In the case of Ran (乱) – a loose adaptation of King Lear, Kurosawa moves the story to feudal Japan and an ageing king who this time has three sons rather than three daughters. This leaves Hidetora (Tatsuya Nakadai) with a smaller problem than Lear’s though in his original idea of making his eldest son his heir with the other two inheriting smaller roles it’s clear things aren’t going to end well. Just as in the original play, the oldest two sons Taro and Jiro sing their father’s praises with cynical glee but the youngest and most sincere, Saburo, refuses to play this game as his respect for his father is genuine. Unfortunately, Saburo’s honesty sees him banished from his father’s kingdom and his share of responsibility given over to his treacherous brothers. Predictably, neither is satisfied with what they’ve been given and it’s not long before a familial conflict has sparked into a bloody civil war.

How sharper than a serpent’s tooth it is to have a thankless child….Hidetora is not quite as far gone as Lear in Shakespeare’s original text at the beginning of the film yet he is still unable to see that his oldest two sons have placed personal ambition ahead of filial piety. Hidetora was once a fearsome, if cruel, warrior, famous for burning enemy villages and creating peace only through destruction. He’s old now, and tired and so he proposes to hand over the running of the kingdom to his eldest son, yet – he wants to remain the de facto leader until the very end. Of course, that doesn’t sit well with Taro, or more to the point his ambitious wife Lady Kaede. Hidetora is thrown out of Taro’s castle and then also from Jiro’s before all out war erupts between the two leaving him totally isolated – a king without a kingdom.

Hidetora’s true madness begins when he realises not only how little regard his eldest two sons hold for him, but also that his failure to recognise the true nature of the situation has lead to the deaths of the people in his care that have remained loyal to him to the very end. As the enemy begin to engulf the castle, concubines begin helping each other to commit suicide in order to avoid ravishment while others try to escape but are cut down by arrow fire. This is all his own fault – his ruthless cruelty has been filtered down to his two oldest sons who, as he did, will stop at nothing in the pursuit of power. What is a king if not the father of a nation, and as a father he has failed. Neither Taro or Jiro are worthy of the offices afforded to them and lack both basic humanity and the princely power one needs to become the unifying force of a people.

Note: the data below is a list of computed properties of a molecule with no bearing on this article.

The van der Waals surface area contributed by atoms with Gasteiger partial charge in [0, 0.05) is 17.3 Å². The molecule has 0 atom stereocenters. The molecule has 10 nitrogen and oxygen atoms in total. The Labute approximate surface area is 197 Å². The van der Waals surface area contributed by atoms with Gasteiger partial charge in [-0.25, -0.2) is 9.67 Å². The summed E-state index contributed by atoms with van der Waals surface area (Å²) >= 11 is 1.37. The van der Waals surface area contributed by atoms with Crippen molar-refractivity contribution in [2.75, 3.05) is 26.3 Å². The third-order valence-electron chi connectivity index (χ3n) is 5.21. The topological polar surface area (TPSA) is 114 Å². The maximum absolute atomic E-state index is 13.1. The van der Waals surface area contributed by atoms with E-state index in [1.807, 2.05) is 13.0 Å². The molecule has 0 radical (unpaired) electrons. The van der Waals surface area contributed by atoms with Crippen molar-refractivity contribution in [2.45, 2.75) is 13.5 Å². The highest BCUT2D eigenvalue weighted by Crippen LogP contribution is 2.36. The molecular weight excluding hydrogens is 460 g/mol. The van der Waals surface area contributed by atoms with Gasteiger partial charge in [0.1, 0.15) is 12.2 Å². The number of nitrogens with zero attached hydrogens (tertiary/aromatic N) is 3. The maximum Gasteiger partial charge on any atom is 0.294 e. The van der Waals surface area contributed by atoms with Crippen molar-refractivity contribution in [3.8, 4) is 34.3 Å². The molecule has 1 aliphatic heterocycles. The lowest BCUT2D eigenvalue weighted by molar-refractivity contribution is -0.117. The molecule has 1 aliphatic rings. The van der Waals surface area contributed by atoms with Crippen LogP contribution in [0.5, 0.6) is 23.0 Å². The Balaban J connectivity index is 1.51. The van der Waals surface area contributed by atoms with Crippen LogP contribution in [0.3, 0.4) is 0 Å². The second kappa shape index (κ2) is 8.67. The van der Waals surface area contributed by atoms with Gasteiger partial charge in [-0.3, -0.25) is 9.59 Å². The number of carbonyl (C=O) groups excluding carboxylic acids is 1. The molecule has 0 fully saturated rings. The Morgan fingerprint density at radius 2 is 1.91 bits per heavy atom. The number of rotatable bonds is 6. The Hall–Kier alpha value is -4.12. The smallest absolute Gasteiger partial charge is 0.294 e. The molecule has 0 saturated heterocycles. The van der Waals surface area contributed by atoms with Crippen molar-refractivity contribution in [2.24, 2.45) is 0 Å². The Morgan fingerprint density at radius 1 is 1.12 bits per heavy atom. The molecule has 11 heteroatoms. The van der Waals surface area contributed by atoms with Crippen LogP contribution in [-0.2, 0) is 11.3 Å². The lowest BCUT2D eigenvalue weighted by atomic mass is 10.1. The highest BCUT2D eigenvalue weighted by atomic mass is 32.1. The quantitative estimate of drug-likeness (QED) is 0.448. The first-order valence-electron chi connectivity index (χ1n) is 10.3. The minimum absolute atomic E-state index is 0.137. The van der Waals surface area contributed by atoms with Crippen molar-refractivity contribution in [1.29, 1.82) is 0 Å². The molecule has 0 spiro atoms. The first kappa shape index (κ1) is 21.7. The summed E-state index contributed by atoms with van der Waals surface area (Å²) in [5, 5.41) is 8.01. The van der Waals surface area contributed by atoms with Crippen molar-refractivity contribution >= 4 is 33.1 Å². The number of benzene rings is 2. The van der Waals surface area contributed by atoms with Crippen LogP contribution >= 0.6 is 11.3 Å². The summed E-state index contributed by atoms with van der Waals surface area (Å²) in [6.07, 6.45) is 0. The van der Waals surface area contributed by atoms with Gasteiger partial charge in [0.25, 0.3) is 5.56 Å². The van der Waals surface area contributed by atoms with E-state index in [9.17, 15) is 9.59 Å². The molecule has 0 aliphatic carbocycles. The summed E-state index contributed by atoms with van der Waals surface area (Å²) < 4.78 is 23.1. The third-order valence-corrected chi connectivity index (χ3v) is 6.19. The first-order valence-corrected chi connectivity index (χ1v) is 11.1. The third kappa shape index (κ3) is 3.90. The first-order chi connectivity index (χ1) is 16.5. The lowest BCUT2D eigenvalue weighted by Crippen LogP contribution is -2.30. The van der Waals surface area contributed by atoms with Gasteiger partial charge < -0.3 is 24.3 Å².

Only too late does Hidetora see the wisdom in Saburo’s words and finally understand that he has alienated the only one of his children that truly loved him. From this point on his madness increases and Nakaidai’s performance becomes increasingly mannered and theatrical as if Hidetora himself is acting in another play which only he can see. Wandering and lonely, the once great king is reduced to the estate of a beggar led only by his fool and sheltered by the ruins of a castle which he himself burned down.

However, as great as Nakadai is (and he always is), he’s very nearly upstaged by the young Mieko Harada as one of the all time great screen villainesses with the Lady Macbeth a-like Lady Kaede. Filled with a vengeful fury, Kaede is unafraid to use every weapon at her disposal to achieve her goal. No sooner is she brought the news of her first plan’s failure in the death of her husband than she’s embarking on a plot to seduce his brother which includes getting him to execute his wife. Vile as Kaede’s actions often are, her desire for revenge is an understandable one when you consider that Hidetora was responsible for the deaths of her family leaving her to become a trophy bride for the son of the man that killed them. Viewed from another angle, it would be easy to sympathise with Kaede’s desire to rid the world of these cruel and tyrannical lords were it not for her insistence on the death of Lady Sue – a woman in exactly the same position as herself whose death would not actually advance her cause very much at all.

Kurosawa films all of this from a distance. We, the audience, almost become the gods he speaks of – the ones who weep for us, watching silent and helpless, unable to save us from ourselves. We see the world for what it is – chaos, horses and men and blood. The battles aren’t glorious, they are frenetic, frightening and ultimately pointless. Though for all that there is a beauty to it too and the sheer scale of the production with its colour coded princes and immense armies is one the like of which we will never see again.

Ran presents us with a prognosis which is even more pessimistic than that of Lear. At the end of Shakespeare’s play, as profoundly tragic as it is, there is at least the glimmer of hope. There is a new, rightful king and the idea that something has been restored. Here there is no such resolution, we are the blind man casting a stick around the edge of a precipice, entirely alone and unable to see the gaping chasm which extends before us into which we may plunge headlong driven only by the chaos in our own hearts. In the end, Kurosawa’s message is not so different from Shakespeare’s – all the weight of this sad time we must obey, speak what we feel, not what we ought to say. Fathers and sons must strive to understand each other, and themselves, lest we fall into the eternal chaos which leads us to build our very own hell here on Earth.


Ran is currently playing in UK cinemas in a brand new 4K restoration courtesy of StudioCanal!